It has been well over a decade since MIPS systems dropped entirely off the list but the Gyoukou supercomputer that jumped to 4th place in November 2017 (after a huge upgrade) has MIPS as a small part of the coprocessors. Use of 2,048-core coprocessors (plus 8× 6-core MIPS, for each, that "no longer require to rely on an external Intel Xeon E5 host processor") make the supercomputer much more energy efficient than the other top 10 (i.e. it is 5th on Green500 and other such ZettaScaler-2.2-based systems take first three spots). At 19.86 million cores, it is by far the biggest system: almost double that of the best manycore system in the TOP500, the Chinese Sunway TaihuLight, ranked 3rd.
From the 52nd list (November 2018) to the 53rd list (June 2019), the Xeon Platinum-based Frontera is the only new supercomputer in the top 10 (at number 5) and the upgraded POWER9-based Lassen moved from 11th to 10th. Titan and Sequoia became the last Blue Gene/Q models to drop out of the top10; they had been ranked 9th and 10th in the 52nd list (and 1st and 2nd in the November 2012, 40th list) and are now 12th and 13th.
"For the first time, all 500 systems deliver a petaflop or more on the High Performance Linpack (HPL) benchmark, with the entry level to the list now at 1.022 petaflops." However, for a different benchmark "Summit and Sierra remain the only two systems to exceed a petaflop on the HPCG benchmark, delivering 2.9 petaflops and 1.8 petaflops, respectively. The average HPCG result on the current list is 213.3 teraflops, a marginal increase from 211.2 six months ago."
Of the top 10 computers in the 54th Top500 list, four are in the top 10 of the November 2019 Green500 list (most energy-efficient supercomputers):
- Summit is #5 in the Green500 and #1 in the Top500
- AI Bridging Cloud (ABCI) is #6 in the Green500 and #8 in the Top500
- PANGEA III is #9 in the Green500 and #11 in the Top500
- Sierra is #10 in the Green500 and #2 in the Top500
|Fugaku||Supercomputer Fugaku||A64FX||Tofu interconnect D||Fujitsu||RIKEN Center for Computational Science
|Summit||IBM Power System
|POWER9, Tesla V100||InfiniBand EDR||IBM||Oak Ridge National Laboratory
United States, 2018
|Sierra||IBM Power System
|POWER9, Tesla V100||InfiniBand EDR||IBM||Lawrence Livermore National Laboratory
United States, 2018
|Sunway MPP||SW26010||Sunway||NRCPC||National Supercomputing Center in Wuxi
|Tianhe-2A||TH-IVB-FEP||Xeon E5–2692 v2, Matrix-2000||TH Express-2||NUDT||National Supercomputing Center in Guangzhou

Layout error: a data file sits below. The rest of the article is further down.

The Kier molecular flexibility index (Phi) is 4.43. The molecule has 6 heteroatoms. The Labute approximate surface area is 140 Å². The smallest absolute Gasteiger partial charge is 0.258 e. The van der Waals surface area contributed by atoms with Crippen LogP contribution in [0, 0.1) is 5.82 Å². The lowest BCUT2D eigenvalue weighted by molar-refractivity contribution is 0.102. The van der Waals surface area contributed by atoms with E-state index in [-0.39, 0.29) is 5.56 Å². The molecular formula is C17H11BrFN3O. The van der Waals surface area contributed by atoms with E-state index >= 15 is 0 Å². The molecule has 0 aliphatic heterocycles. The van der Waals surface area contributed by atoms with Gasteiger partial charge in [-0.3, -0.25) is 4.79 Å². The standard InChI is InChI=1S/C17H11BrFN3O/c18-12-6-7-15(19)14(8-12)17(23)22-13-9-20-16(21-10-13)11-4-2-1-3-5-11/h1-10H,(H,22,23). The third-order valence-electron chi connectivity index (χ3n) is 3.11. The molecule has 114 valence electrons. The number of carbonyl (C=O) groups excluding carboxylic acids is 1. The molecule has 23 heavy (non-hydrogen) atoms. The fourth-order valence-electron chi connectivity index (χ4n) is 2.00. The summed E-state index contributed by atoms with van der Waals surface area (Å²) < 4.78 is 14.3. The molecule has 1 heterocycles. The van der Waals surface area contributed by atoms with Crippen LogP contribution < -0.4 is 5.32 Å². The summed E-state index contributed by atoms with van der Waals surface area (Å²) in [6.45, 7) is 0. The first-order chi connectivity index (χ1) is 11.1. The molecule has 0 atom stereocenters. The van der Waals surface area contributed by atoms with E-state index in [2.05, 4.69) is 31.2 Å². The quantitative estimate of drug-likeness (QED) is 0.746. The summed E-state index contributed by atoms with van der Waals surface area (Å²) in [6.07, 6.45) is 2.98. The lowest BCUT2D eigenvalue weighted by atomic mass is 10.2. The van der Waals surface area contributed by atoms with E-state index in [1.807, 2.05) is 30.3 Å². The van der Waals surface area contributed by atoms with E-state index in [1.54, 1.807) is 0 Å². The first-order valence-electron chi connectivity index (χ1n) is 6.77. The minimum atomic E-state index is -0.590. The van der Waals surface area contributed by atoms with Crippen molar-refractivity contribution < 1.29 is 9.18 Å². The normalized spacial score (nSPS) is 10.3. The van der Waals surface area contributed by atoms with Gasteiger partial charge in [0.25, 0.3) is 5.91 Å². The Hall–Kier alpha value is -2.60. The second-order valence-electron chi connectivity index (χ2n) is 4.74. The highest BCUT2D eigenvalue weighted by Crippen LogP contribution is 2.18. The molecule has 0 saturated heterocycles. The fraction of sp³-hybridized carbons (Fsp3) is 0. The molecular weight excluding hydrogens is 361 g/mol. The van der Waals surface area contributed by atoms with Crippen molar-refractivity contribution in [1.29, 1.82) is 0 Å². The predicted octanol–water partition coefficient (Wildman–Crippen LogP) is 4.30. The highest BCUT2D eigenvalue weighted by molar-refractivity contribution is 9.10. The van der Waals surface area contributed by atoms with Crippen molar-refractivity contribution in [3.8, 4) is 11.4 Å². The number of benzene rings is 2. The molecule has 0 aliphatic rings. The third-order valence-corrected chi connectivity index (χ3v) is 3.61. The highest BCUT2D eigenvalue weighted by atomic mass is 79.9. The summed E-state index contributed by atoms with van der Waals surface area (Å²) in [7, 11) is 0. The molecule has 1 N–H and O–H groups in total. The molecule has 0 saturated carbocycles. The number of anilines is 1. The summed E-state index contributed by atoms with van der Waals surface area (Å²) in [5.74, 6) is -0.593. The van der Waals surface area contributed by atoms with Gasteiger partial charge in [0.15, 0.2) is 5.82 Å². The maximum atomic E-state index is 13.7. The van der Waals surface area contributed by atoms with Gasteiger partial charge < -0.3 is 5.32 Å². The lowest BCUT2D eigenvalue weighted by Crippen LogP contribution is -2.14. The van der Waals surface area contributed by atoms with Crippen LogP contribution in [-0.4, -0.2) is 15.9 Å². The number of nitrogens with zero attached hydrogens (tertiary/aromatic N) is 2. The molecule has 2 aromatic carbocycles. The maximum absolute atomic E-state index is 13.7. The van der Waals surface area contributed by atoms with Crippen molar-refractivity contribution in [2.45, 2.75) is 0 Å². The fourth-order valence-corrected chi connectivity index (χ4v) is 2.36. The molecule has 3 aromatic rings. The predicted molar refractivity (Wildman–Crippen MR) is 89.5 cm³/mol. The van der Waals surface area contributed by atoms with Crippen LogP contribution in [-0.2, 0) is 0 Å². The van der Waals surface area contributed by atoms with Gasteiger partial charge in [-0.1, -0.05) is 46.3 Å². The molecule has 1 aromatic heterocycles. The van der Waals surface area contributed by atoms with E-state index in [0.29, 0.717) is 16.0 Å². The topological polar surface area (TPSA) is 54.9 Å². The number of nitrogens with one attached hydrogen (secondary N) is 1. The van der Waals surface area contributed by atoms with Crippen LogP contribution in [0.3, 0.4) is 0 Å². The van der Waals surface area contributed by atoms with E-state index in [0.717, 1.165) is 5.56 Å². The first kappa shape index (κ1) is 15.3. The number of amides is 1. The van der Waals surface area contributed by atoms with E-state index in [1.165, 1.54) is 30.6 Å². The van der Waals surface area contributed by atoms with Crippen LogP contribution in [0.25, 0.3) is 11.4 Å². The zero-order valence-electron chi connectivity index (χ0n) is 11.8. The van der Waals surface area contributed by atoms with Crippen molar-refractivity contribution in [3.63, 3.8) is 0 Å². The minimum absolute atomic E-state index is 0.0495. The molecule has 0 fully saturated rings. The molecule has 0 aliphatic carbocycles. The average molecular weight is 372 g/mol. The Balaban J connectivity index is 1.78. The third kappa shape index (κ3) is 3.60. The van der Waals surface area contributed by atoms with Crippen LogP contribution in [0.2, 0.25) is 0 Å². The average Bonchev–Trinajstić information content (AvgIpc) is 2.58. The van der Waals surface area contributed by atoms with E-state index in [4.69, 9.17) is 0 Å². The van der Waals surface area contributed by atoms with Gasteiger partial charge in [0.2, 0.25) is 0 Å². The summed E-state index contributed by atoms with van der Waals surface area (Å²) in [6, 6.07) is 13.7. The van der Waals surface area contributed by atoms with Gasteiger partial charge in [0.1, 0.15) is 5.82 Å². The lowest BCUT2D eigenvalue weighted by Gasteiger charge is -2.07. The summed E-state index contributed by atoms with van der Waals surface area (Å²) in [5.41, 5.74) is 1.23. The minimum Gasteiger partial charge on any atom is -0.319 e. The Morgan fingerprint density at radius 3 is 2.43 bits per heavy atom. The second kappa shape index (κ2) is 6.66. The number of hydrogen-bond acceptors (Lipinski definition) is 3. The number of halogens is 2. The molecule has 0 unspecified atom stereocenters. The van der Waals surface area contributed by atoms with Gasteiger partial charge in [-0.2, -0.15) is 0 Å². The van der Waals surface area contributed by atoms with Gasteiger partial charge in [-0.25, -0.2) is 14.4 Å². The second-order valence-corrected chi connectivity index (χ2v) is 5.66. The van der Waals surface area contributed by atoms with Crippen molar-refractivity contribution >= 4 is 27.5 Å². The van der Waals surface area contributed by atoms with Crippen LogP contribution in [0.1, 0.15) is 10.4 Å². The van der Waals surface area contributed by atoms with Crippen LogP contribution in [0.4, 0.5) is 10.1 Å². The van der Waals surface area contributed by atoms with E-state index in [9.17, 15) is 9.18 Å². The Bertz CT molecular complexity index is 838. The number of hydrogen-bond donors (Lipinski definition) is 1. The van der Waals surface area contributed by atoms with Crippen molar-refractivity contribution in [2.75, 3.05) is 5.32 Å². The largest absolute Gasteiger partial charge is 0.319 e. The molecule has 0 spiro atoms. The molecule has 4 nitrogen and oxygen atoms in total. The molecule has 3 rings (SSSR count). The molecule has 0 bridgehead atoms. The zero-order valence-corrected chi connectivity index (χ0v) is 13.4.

|HPC5||Dell||Xeon Gold 6252, Tesla V100||Mellanox HDR Infiniband||Dell EMC||Eni
|Selene||Nvidia||Epyc 7742, Ampere A100||Mellanox HDR Infiniband||Nvidia||Nvidia
United States, 2020
|Frontera||Dell C6420||Xeon Platinum 8280 (subsystems with e.g.
POWER9 CPUs and Nvidia GPUs were added after official benchmarking)
|InfiniBand HDR||Dell EMC||Texas Advanced Computing Center
United States, 2019
|Marconi-100||IBM Power System
|POWER9, Volta V100||Dual-rail Mellanox EDR Infiniband||IBM||CINECA
|Piz Daint||Cray XC50||Xeon E5-2690 v3, Tesla P100||Aries||Cray||Swiss National Supercomputing Centre
- Rank – Position within the TOP500 ranking. In the TOP500 list table, the computers are ordered first by their Rmax value. In the case of equal performances (Rmax value) for different computers, the order is by Rpeak. For sites that have the same computer, the order is by memory size and then alphabetically.
- Rmax – The highest score measured using the LINPACK benchmarks suite. This is the number that is used to rank the computers. Measured in quadrillions of 64 bit floating point operations per second, i.e., peta FLOPS.
- Rpeak – This is the theoretical peak performance of the system. Computed in petaFLOPS.
- Name – Some supercomputers are unique, at least on its location, and are thus named by their owner.
- Model – The computing platform as it is marketed.
- Processor – The instruction set architecture or processor microarchitecture, alongside GPU and accelerators when available.
- Interconnect – The interconnect between computing nodes. InfiniBand is most used (38%) by performance share, while Gigabit Ethernet is most used (54%) by number of computers.
- Vendor – The manufacturer of the platform and hardware.
- Site – The name of the facility operating the supercomputer.
- Country – The country in which the computer is located.
- Year – The year of installation or last major update.
- Operating system – The operating system that the computer uses.
Numbers below represent the number of computers in the TOP500 that are in each of the listed countries or territories.
|Country or Territory||Systems|
|United Arab Emirates||
|Hong Kong (China)||
Systems ranked No. 1 since 1976
- Supercomputer Fugaku (Riken Center for Computational Science Japan, June 2020 – Present)
- IBM Summit (Oak Ridge National Laboratory United States, June 2018 – June2020)
- NRCPC Sunway TaihuLight (National Supercomputing Center in Wuxi China, June 2016 – November 2017)
- NUDT Tianhe-2A (National Supercomputing Center of Guangzhou China, June 2013 – June 2016)
- Cray Titan (Oak Ridge National Laboratory United States, November 2012 – June 2013)
- IBM Sequoia Blue Gene/Q (Lawrence Livermore National Laboratory United States, June 2012 – November 2012)
- Fujitsu K computer (Riken Advanced Institute for Computational Science Japan, June 2011 – June 2012)
- NUDT Tianhe-1A (National Supercomputing Center of Tianjin China, November 2010 – June 2011)
- Cray Jaguar (Oak Ridge National Laboratory United States, November 2009 – November 2010)
- IBM Roadrunner (Los Alamos National Laboratory United States, June 2008 – November 2009)
- IBM Blue Gene/L (Lawrence Livermore National Laboratory United States, November 2004 – June 2008)
- NEC Earth Simulator (Earth Simulator Center Japan, June 2002 – November 2004)
- IBM ASCI White (Lawrence Livermore National Laboratory United States, November 2000 – June 2002)
- Intel ASCI Red (Sandia National Laboratories United States, June 1997 – November 2000)
- Hitachi CP-PACS (University of Tsukuba Japan, November 1996 – June 1997)
- Hitachi SR2201 (University of Tokyo Japan, June 1996 – November 1996)
- Fujitsu Numerical Wind Tunnel (National Aerospace Laboratory of Japan Japan, November 1994 – June 1996)
- Intel Paragon XP/S140 (Sandia National Laboratories United States, June 1994 – November 1994)